President Donald Trump took the final step Monday to set aside rules adopted by the Federal Communications Commission to protect the online data of U.S. consumers.
Trump has signed a resolution backed by the House and the Senate that repeals the rules that would have forced Internet service providers (ISPs) to notify customers of the types of information they collect, explain how and for what purpose the data is collected and identify with whom they share the data. That means companies like AT&T, Comcast or Verizon can now collect and legally share your data with paying third parties without consent.
The Congressional Review Act (CRA) resolution signed by Trump originated with Sen. Jeff Flake, (R-Az.) who describes it as “the first step toward restoring a consumer-friendly approach to Internet privacy regulation that empowers consumers to make informed choices on if and how their data can be shared.”
The movement to repeal the rules put in place by former FCC chairman Tom Wheeler, a Democrat, began after new FCC chairman Ajit Pai, a Republican, took over the position in January.
Under the rules championed by Wheeler, Internet service providers (ISPs) would not only have had to obtain consent from their subscribers and explain how and for what purpose the data is collected, they would have to provide such information whenever a new customer signed up for their service.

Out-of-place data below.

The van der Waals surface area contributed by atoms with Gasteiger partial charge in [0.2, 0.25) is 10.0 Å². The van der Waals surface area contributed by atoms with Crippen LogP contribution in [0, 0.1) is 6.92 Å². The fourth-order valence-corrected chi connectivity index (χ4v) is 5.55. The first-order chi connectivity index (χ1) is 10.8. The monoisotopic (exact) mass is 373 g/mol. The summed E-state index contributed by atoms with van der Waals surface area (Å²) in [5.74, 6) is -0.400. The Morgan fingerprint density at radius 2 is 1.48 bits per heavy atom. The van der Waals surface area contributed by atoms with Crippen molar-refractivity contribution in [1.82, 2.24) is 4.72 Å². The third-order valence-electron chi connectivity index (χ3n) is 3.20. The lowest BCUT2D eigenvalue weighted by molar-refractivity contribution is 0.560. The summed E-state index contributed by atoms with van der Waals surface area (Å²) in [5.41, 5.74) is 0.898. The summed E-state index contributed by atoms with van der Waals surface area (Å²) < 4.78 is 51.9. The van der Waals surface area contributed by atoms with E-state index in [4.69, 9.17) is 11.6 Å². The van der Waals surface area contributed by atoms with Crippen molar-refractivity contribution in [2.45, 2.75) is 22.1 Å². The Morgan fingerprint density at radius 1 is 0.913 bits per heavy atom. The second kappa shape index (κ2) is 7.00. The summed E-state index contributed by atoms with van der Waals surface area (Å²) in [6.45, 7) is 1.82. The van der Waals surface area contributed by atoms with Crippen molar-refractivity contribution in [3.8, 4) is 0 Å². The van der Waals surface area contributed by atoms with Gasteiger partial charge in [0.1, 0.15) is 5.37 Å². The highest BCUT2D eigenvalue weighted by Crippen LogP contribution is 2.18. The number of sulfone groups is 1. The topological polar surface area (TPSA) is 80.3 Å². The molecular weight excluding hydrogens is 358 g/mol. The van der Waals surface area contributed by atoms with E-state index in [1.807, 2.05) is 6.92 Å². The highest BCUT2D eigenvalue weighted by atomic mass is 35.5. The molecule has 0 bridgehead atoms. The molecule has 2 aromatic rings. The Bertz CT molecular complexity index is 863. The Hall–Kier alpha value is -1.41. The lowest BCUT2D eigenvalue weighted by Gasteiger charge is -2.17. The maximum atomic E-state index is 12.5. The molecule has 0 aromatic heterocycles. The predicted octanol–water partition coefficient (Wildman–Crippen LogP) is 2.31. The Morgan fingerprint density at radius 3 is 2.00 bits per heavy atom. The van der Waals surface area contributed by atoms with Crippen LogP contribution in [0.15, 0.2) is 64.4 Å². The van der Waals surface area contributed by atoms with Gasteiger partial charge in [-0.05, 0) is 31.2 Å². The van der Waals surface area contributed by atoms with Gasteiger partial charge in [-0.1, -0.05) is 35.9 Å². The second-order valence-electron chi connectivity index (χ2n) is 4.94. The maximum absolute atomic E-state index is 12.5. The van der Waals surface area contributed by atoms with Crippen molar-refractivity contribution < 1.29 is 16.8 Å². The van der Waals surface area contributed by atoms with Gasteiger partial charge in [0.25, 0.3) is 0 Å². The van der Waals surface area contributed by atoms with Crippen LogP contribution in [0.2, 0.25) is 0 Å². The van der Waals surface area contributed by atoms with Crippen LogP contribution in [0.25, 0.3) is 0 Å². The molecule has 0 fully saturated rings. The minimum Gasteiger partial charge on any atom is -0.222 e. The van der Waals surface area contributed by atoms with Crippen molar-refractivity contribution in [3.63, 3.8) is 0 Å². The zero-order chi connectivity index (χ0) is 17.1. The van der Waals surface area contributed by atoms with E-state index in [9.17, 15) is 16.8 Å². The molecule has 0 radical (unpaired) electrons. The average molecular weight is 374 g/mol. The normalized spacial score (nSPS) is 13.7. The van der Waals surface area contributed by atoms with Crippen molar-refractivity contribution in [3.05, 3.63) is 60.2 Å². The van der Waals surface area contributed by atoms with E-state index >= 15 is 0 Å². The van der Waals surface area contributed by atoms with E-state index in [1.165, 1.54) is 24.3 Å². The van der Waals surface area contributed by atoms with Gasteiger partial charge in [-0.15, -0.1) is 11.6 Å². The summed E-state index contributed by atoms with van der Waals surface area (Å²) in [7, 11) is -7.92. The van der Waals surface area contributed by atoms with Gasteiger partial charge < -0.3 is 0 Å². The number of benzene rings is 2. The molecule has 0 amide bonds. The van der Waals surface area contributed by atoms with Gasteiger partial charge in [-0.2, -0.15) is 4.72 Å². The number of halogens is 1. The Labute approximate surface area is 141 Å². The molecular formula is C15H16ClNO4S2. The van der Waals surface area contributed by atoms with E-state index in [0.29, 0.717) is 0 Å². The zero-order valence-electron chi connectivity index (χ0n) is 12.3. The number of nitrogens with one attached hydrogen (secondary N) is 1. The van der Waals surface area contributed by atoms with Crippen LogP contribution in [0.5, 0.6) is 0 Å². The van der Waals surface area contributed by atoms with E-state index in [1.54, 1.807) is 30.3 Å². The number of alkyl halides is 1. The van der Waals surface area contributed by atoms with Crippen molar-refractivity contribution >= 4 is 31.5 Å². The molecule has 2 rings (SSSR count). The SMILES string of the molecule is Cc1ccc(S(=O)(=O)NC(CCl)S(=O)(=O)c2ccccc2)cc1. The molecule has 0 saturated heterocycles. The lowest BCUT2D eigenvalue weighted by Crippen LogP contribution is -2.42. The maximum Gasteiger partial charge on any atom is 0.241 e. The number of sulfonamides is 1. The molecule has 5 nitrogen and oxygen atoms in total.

The Electronic Frontier Foundation (EFF), in a post last month, listed five “creepy things” ISPs would be able to do if the resolution passed.
Aside from selling customer data to marketers, ISPS will also be able to hijack people’s searches.
“In other words, ISPs were hijacking their customers’ search queries and redirecting them to a place customers hadn’t asked for, all while pocketing a little cash on the side,” the blog post reads. “Oh, and the ISPs in question hadn’t bothered to tell their customers they’d be sending their search traffic to a third party that might record some of it.”
ISPs will also be able to snoop through customers’ traffic and insert ads, taking targeting to a whole new level.
“ISPs have every incentive to snoop through your traffic, record what you’re browsing, and then inject ads into your traffic based on your browsing history,” the blog post explains.
Also on the “creepy” list is pre-installing software on the Smartphones of its customers and recording every URL they visit as well as inserting undetectable, undeletable tracking cookies in all of their HTTP traffic.